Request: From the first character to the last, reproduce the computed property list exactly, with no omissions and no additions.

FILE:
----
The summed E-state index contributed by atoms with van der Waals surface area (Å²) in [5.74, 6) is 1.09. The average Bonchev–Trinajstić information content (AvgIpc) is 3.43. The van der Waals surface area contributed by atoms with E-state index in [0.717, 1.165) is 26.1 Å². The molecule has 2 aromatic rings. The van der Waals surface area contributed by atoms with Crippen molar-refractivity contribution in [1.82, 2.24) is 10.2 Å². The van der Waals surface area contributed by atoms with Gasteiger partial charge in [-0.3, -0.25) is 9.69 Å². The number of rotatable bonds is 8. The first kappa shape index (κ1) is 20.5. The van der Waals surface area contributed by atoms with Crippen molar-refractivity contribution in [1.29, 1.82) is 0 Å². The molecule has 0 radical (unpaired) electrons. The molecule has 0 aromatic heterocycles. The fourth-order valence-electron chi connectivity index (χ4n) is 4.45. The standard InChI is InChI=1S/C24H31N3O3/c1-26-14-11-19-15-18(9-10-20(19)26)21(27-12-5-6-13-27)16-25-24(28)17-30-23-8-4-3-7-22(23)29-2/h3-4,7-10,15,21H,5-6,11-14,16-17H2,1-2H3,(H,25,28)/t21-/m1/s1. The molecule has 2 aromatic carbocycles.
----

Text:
The summed E-state index contributed by atoms with van der Waals surface area (Å²) in [5.74, 6) is 1.09. The average Bonchev–Trinajstić information content (AvgIpc) is 3.43. The van der Waals surface area contributed by atoms with E-state index in [0.717, 1.165) is 26.1 Å². The molecule has 2 aromatic rings. The van der Waals surface area contributed by atoms with Crippen molar-refractivity contribution in [1.82, 2.24) is 10.2 Å². The van der Waals surface area contributed by atoms with Gasteiger partial charge in [-0.3, -0.25) is 9.69 Å². The number of rotatable bonds is 8. The first kappa shape index (κ1) is 20.5. The van der Waals surface area contributed by atoms with Crippen molar-refractivity contribution in [1.29, 1.82) is 0 Å². The molecule has 0 radical (unpaired) electrons. The molecule has 0 aromatic heterocycles. The fourth-order valence-electron chi connectivity index (χ4n) is 4.45. The standard InChI is InChI=1S/C24H31N3O3/c1-26-14-11-19-15-18(9-10-20(19)26)21(27-12-5-6-13-27)16-25-24(28)17-30-23-8-4-3-7-22(23)29-2/h3-4,7-10,15,21H,5-6,11-14,16-17H2,1-2H3,(H,25,28)/t21-/m1/s1. The molecule has 2 aromatic carbocycles.